A side issue arising from the Peppermint affaire is the relationship between criminal and civil trials rule of evidence.
In a criminal investigation, access to ISP owned traffic data and log files is possible only with a public prosecutor search and seize warrant. One seized, these information are strictly confidential and cannot disclosed – even to the defense counsel – before the trial starts.
The very same data – as the Peppermint affaire shows – can indeed be obtained by a private entity alleging a civivl – not criminal, then – copyright infringement, just asking the civil court to force an ISP to disclose information.
This is a paradox of the Italian legal system, since criminal action is supposed to be the only reason to allow the breach of constitutional rights, while the a civil case only gives the court limited powers. This common-sense rule has been subverted when talking about copyright. Is it fair or acceptable?
That’s incredible! Fastweb answered the Data Protection Authority questions by claiming to ignore ? who was calling me on its behalf, and not to have any personal data belonging to me. A few days after (March, 26) I got a NEW CALL from “Fastweb Commercial Department” trying to sell something.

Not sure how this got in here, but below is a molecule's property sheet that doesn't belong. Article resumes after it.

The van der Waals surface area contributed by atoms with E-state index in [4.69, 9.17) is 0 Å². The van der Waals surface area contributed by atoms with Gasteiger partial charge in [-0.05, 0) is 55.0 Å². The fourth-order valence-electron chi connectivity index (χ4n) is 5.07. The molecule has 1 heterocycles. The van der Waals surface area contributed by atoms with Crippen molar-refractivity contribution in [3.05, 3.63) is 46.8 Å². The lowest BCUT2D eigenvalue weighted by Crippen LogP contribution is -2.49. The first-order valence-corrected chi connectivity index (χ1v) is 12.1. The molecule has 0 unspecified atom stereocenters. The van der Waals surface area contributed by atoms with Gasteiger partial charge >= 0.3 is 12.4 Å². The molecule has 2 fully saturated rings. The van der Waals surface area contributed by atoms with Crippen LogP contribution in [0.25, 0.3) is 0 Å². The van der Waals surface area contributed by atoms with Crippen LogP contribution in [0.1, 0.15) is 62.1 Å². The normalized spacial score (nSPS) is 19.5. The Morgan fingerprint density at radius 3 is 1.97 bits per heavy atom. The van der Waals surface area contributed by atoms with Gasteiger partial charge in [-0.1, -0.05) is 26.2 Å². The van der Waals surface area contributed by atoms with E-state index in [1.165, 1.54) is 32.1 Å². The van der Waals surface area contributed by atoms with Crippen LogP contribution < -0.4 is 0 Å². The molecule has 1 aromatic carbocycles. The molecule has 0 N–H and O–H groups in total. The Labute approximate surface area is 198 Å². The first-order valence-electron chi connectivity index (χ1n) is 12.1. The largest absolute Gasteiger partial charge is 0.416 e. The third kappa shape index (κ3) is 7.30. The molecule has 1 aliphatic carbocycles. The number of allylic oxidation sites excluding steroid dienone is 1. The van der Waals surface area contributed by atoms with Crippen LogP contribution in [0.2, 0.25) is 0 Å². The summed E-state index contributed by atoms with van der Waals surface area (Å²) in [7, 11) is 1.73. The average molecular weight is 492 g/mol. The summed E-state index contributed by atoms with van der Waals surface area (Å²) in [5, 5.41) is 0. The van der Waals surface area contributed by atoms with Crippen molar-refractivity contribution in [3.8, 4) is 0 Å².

I’ve reported againg this new fact to the Authority, and now I’m really courious to see who – between Fastweb and the Authority – is better “nuts-equipped”.
More to come…
In a previous post I talked about the complaint I sent the Data Protection Authority about Fastweb (an Italian Telco maverick) phone SPAM. Following my letter, the Authority asked Fastweb to provide justification and additional information about that issue. Continue reading “Fastweb answer to Data Protection Authority”
Today the Italian Data Protection Authority issued an official position re: (internet) workplace privacy protection. The bottom line is: employers cannot control how do employees use the Internet during working hours, providing a few exemption to this general “block”. They are simply wrong and tell just the half of the story. Italian courts (including Corte di cassazione – the Supreme Court), indeed, ruled in favour of a more flexible approach when the employer must investigate misbehaviours or crimes. But the data protection people seems not to be aware of it.
What is worse is that to protect employees’ privacy, the Authority is strongly advocacing for preemptive web filtering and content blocking.
That’s a brilliant trade-off: privacy for censorship… and chicks for free!
On feb. 23, 2007 the Data Protection Authority asked Fastweb to provide information about the unsolicited phone SPAM I’ve reported on Feb. 15, 2007